Port St. Lucie Doctor Profited Over False Cancer Diagnoses

A Florida dermatologist has reached an agreement to settle a federal investigation into his alleged intentional medical malpractice and resulting profits from a Medicare scheme.

The Palm Beach Post reports that Dr. Gary Marder, who has practices in Port St. Lucie and Okeechobee, has agreed to pay $18 million to reimburse the government for money he received for unnecessary radiation, biopsies, and other treatments that were not necessary.

The investigation into Dr. Marder was launched by a whistleblower lawsuit filed by a Palm Beach County dermatologist named Dr. Ted Schiff in 2013. Schiff had noticed that an increasing number of patients came to him after being diagnosed with skin cancer, and often treated for this cancer, by Marder. In many cases, Dr. Schiff discovered that these patients’ most severe skin problems were freckles, and that many never had skin cancer.

One former patient of Dr. Marder’s, Gloria Strumalo from Port St. Lucie, says he diagnosed her with skin cancer during a check-up and told her to pursue radiation therapy. According to reports by an ABC affiliate in Detroit, Strumalo underwent radiation therapy for two hours a day for 20 days—with each visit costing between $1,600 and $3,500. When she returned to Dr. Marder for a follow-up, he told her more treatment was necessary. Rather than continue with radiation, however, Strumalo opted to undergo surgery to remove the alleged cancer. Her wound got badly infected following this procedure, which is when she turned to Dr. Ted Schiff for a second opinion.

Gloria Strumalo was just one of many patients who sought second opinions from Dr. Schiff after receiving skin cancer diagnoses from Marder over the course of three to five years. Schiff eventually alerted the FBI of this alleged malpractice scam, and the case was turned over to the U.S. Attorney’s Office. Federal investigators focused on Marder’s billing of Medicare and Tricare for biopsies and other services, and learned that he had collaborated with Dr. Robert Kendall. Between January 2008 and May 2014, Kendall allegedly tested 35,000 Medicare biopsy specimens for Marder. Rather than billing Medicare for these tests, Kendall had Marder do the billing and received a cut of the profits.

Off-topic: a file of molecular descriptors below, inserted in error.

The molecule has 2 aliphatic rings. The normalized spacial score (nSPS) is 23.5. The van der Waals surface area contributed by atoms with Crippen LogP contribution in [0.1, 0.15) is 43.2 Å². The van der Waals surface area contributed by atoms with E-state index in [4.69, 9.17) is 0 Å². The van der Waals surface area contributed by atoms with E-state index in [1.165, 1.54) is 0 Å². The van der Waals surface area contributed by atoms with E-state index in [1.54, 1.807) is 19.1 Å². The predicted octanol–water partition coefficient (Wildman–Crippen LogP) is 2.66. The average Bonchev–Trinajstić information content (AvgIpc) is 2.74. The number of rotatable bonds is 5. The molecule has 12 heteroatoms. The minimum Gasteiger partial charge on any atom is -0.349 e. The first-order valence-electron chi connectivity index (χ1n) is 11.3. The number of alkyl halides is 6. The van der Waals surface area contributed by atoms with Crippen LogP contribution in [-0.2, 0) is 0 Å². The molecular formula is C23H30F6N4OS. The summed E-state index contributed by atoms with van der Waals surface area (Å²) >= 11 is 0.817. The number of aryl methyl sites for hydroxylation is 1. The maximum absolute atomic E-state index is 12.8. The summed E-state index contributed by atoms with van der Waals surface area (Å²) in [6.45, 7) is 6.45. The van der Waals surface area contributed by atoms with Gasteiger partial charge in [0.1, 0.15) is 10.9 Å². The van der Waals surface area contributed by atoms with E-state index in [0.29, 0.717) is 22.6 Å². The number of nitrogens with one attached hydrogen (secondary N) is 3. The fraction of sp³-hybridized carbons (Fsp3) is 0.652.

Under the terms of this settlement, Marder may pay $5.2 million in advance of the February 24 due-date, and this will satisfy the $18 million accord. If he fails to pay by the 24th, however, his fine will increase to $41 million. Marder has also agreed to hand over a vacant property he owns on Hutchinson Island, which is valued at $650,000. Though Marder lives in a 12,700-square-foot home worth roughly $28 million, Florida law prohibits the seizure of this property.

Dr. Kendall has agreed to pay $250,000 for his role in this fraud. Both doctors have refused to admit liability for the charges against them, and both have retained their medical licenses and are able to continue practicing in Florida.

Dr. Ted Schiff, the dermatologist who tipped the FBI off to Marder’s misconduct, is eligible for up to 25 percent of any money recovered by the government. According to the federal order announcing this settlement, Schiff should get 22 percent of the money paid to the government, or roughly $1.1 million.

If Dr. Schiff had not alerted federal authorities to the alleged scam conducted by Dr. Marder, it is possible that even more patients would have had to undergo painful, debilitating, and costly treatment for false cancer. In addition to undergoing unnecessary cancer treatments, Dr. Marder’s victims also had to cope with the emotional trauma of a cancer diagnosis, as did their loved ones. When doctors violate their duty to “do no harm” in the interest of increasing their profits, our attorneys believe that they must be held fully accountable—and we will fight tirelessly to ensure that this happens. If you believe that you or your loved one has been a victim of medical malpractice in Florida, please contact us for a free and confidential legal consultation.

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